Where's the breadth of vision in Rudd's broadband plan?
With the national broadband network (NBN), Kevin Rudd is stepping into the breach to save the Australian economy for the fifth time.
Already we've had two fiscal stimuli of $10 billion and $42 billion, a guarantee of $30 billion to bankroll the shopping centres and the climate change program to force high-cost wind power on the Australian energy user. The guarantee to shopping centres and wind energy programs involves taxpayers bailing out the union super funds' investments.
With the $43 billion allocated to the fibre-to-the-home network, Rudd claims to be saving us from the global financial crisis by boosting demand as well as providing infrastructure for a more productive tomorrow. He likens the NBN to building the railway network for the 21st century. But internationally the 19th-century railway systems were built by private enterprise - Australia was an exception and, ironically, we ended up with three different rail gauges.
The discussion paper on national broadband is little more than a thinly veiled proposal to force Telstra to disgorge its copper network and divest its Foxtel system or to otherwise co-operate with the Government on pain of facing regulatory discipline. Telstra management, seeking to maximise the wealth of the shareholders, as it is obliged to do, has argued vigorously that such divestment is not in those shareholders' interests. If forced to co-operate it will see little reward from investing in maintaining the existing network, knowing that it is to be seized eventually by the Government.
This highlights a major problem with Rudd's understanding of business motivations. The Prime Minister only ever thinks of the immediate issue, and has little comprehension about how the means of fixing this will ricochet on other interests.
Boards of directors are obliged by law to seek to maximise the wealth of shareholders. Any board must be ultra-cautious about investing in a facility that faces subsidised new competition, government hostility and punitive pricing regimes. Telstra's fixed-line investment as a result of these factors has remained low and is falling. This has brought about a deterioration in the Australian service, which is likely to accelerate as a result of the intensified attack by the Government on the main private sector provider.
Communications Minister Stephen Conroy claims that Australia has "some of the slowest broadband in the world". He attributes this to lack of competition. But the real reason is regulatory-induced business caution. Slow network performance is not observed in the unregulated area of mobile phone services. Mobile networks are not subject to regulatory restraint, still less are they subject to expropriation through subsidised over-build or the threat of regulatory seizure as escalated by the Rudd/Conroy plan.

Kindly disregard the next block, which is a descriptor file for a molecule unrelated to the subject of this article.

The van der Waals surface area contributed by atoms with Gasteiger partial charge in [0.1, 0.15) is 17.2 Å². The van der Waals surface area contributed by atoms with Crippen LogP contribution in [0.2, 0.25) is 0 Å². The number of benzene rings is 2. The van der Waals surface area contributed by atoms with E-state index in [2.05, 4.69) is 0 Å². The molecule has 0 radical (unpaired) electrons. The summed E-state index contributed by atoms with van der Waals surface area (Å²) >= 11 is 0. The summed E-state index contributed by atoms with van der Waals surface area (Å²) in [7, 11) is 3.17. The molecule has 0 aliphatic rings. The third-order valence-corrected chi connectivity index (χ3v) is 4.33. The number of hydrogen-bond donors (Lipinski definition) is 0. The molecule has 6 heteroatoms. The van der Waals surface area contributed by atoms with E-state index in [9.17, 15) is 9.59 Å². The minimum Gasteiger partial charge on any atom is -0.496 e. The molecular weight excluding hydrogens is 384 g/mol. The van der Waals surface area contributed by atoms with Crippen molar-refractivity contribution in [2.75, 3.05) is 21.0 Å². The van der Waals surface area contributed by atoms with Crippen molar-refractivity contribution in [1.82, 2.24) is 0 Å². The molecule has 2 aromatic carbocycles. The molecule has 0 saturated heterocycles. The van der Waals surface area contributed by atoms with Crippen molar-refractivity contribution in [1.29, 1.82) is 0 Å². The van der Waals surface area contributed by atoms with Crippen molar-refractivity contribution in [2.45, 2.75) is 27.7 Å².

The Government's telecommunications policy envisages developing a government-controlled monopoly that will use the best technology cost effectively. This overlooks the long experience of poor management of government businesses and their need to dilute efficiency by paying off vested political interests.
Also missing in this view of the world is a competitive dimension and any conception that the various players would have a different view of their interests than the Government assigns to them.
The NBN plan is, moreover, founded on an optimism that the best solution is being pursued and that alternatives will not emerge. But $43billion of essentially public funding aside, we must ask, do we place a government business as the arbitrator of where telecom technology is going? Right now we have three wireless networks, the Foxtel links and copper wire as well as the planned fibre system. While one of these might achieve total dominance and become the "natural" monopoly, this is unlikely and, in any event, the existing systems are in place and will surely strive for customers.
It is when some of the details of the proposal are scrutinised that it becomes clear the Government is making things up on the spot. Conroy said, for example, that rather than paying cash for shares in the NBN, companies could tip their fibre assets into the business in return for an equity share. He mentions that the Government might find it attractive if Nextgen were to offer its fibre for 2 or 5 per cent of NBN. Here the arithmetic moves us into the theatre of the absurd. Telstra has perhaps 100 times the fibre of Nextgen and its share would logically be 200 or 500per cent of a business in which the Government has said it will retain 51 per cent. Paradoxically Nextgen is owned by Leightons, the initiators of BrisConn, which is building the road to Brisbane Airport and has shares that have a negative worth; 500 per cent of nothing is still nothing.
With a government business there is a great temptation to shut out competitive solutions - after all, it will be argued, we need critical mass to ensure economies of scale.
This will leave us hostage to a system that might be technologically bypassed but which will be shielded from competition to preserve the government monopoly.
This would lock us into a low-growth economy ill prepared to compete in the 21st-century.